Shining Rock Wilderness: Cold Mountain, The Narrows, and Shining Rock via Daniel Boone Scout Camp/Little East Fork Loop, Waynesville, North Carolina
The Shining Rock Wilderness is Southwest North Carolina's high country - an area crowned by numerous 6000-foot peaks with stunning mountain views. Deep in the Little East Fork Pigeon River valley is the Daniel Boone Scout Camp, a convenient entry point to the Shining Rock Wilderness near its northern end. Two trails, Little East Fork Trail and Art Loeb Trail, leave the camp and make for a long, scenic loop visiting a number of the wilderness's highlights in its north sector. Climbing steeply out of the valley, the Art Loeb Trail's first stop is Deep Gap, where a 1.5-mile side trail leads to several panoramic overlooks atop Cold Mountain. The Art Loeb then embarks on an exciting journey through The Narrows, where a series of ups and downs along a knife-edge ridge take you past two great views and numerous rock outcrops. After a gradual climb up Stairs Mountain through gorgeous mossy spruce-fir forest, the Art Loeb approaches the wilderness's center point: Shining Rock. Featuring its own panoramic views, Shining Rock is a huge outcropping of brilliant white quartz amidst a sea of evergreen. Backpackers will find Shining Rock to be a great sunset-viewing location. Your exit route from the wilderness is the Little East Fork Trail, which descends an old roadbed along the countless pleasant cascades of Little East Fork's scenic run. This hike occurred on Saturday, June 9th, 2018. My plan was to hike the Scout Camp Loop clockwise, first hiking the Art Loeb Trail and then Little East Fork Trail. Along the way, I took side trips to Cold Mountain and Shining Rock.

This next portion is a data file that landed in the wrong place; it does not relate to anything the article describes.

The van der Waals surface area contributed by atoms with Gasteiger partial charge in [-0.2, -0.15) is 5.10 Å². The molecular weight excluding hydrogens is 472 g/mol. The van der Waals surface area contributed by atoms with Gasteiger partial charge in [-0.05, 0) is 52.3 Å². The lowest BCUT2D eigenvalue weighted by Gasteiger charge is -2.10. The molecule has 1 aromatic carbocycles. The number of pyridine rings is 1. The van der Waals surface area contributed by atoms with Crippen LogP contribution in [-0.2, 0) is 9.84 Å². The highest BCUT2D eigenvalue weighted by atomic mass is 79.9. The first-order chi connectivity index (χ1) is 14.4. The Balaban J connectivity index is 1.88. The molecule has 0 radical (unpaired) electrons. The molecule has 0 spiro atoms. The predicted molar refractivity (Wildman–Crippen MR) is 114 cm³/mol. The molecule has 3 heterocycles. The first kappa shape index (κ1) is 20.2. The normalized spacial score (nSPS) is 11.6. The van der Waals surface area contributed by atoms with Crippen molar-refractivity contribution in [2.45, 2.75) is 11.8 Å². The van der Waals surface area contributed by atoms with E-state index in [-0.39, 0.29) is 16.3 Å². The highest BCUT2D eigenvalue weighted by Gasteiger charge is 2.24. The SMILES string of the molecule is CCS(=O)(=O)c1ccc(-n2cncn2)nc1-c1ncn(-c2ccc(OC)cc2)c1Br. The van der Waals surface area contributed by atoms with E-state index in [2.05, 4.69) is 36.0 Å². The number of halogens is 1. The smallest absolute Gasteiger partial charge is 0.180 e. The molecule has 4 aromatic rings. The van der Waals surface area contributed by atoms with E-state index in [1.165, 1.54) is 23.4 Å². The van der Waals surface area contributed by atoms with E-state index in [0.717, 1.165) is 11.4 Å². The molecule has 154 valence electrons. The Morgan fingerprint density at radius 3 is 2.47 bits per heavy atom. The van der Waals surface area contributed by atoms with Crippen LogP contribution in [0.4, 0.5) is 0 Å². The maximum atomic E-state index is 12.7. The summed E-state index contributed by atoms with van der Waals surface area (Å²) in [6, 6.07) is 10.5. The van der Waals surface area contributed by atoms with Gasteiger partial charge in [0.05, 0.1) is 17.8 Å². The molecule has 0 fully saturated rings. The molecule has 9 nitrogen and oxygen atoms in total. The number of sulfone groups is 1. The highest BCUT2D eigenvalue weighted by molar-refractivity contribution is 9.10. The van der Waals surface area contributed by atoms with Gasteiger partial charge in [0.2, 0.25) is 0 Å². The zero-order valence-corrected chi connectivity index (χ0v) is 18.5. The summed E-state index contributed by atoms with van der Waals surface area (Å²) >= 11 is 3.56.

Blue Ridge Parkway: Looking Glass Rock Overlook to Black Balsam Mountain and Tennent Mountain via MST and Art Loeb Trail, Brevard, North Carolina
The Shining Rock Wilderness and adjacent areas is North Carolina's High Country. A multitude of peaks, some above 6000 feet, with astonishing views is accessed via rugged, wilderness pathways from the Blue Ridge Parkway. As you immerse into the backcountry of this wild region, you will also see many water features and scenic streams. My long, difficult hike in this area proved to be spectacular on one fall day when the fall colors were at peak level. This hike occurred on Saturday, October 17th, 2015. My plan was to follow the Mountains-to-Sea Trail from Looking Glass Rock Overlook to Black Balsam Road, with a stop along the way at Skinny Dip Falls and a short side trip to Second Falls in Graveyard Fields. From Black Balsam Road, I would follow the Art Loeb Trail over Black Balsam Mountain, Tennent Mountain, and to Ivestor Gap. From Ivestor Gap, I would take the Greasy Cove Trail to the Big East Fork, and finally, I would take the Big East Fork Trail back to Looking Glass Overlook.
Blue Ridge Parkway: Graveyard Fields/Upper Falls & Black Balsam Mountain via Graveyard Ridge Trail/Mountains-to-Sea Trail, Brevard, North Carolina